A cosmetic exercise at the cost of road crash victims
The government has finally formed a trustee board to settle compensation claims over road accidents. While this is good news, one must wonder why it took so much time to form this board—three long years after the enactment of the Road Transport Act, 2018 (RTA), and around a year after the board's chairman and member secretary were appointed. Even worse, the formation of the board is now appearing to be a case of putting the horse before the cart: while the process of seeking compensation can now be started, the applications will not be processed until the RTA rules (which are yet to be formulated) determine the amounts and procedures to collect contributions for a government fund to pay for the compensation.
In this sense, the newly-formed board is purely cosmetic. Since the passing of the RTA, the Bangladesh Road Transport Authority (BRTA) has missed four submission deadlines for a draft of the rules, submitted an incomplete draft in 2019, and is now in the process of going back and forth with the law ministry with the "completed" rules. The latest update is that they are still working on the queries that have been sent to them, and it will take "some more time." We must ask: How much more time can be afforded to road accident victims who have been disabled for life, or have become insolvent while trying to pay for their hospital bills?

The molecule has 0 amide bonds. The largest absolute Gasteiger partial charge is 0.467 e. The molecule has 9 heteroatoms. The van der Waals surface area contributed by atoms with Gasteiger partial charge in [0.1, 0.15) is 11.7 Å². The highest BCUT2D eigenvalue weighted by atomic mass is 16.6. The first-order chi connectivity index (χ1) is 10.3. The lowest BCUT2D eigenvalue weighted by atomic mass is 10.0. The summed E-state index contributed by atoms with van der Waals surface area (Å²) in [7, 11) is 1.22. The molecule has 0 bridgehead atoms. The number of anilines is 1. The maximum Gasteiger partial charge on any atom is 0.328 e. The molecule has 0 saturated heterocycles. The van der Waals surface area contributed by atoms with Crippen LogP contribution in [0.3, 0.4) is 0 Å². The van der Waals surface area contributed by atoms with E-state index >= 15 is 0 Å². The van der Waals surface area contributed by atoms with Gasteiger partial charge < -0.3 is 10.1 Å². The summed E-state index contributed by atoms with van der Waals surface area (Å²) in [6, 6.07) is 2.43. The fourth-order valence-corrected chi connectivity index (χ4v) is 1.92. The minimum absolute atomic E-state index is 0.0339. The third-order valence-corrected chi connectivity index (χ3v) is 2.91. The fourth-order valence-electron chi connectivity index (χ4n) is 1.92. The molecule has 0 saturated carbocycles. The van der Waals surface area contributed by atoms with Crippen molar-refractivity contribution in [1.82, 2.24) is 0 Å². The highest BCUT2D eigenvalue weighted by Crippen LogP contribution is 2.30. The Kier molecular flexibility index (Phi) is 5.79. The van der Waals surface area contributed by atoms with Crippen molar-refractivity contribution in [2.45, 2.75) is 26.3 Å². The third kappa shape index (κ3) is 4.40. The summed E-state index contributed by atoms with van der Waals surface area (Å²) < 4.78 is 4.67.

It is also frustrating to find that the board that has been formed does not include a single representative from organisations campaigning for road safety and victims' compensation, even though it includes representatives of transport owners and workers. Given that the delays in making the RTA functional have been a result of pressure from transport associations—and that the rules will determine how much these associations will contribute to the compensation fund—it was imperative to include board members who can keep such vested interests in check.
According to a police report in September, a total of 3,095 people were killed in 3,259 road crashes in the first seven months of this year alone. While deaths and injuries from road accidents continue to soar, justice for road accident victims faces one obstacle after another. This sluggish progress in providing compensation is an affront to their sufferings. The government must do everything in its power to ensure that there are no more delays in fully implementing the Road Transport Act as soon as possible.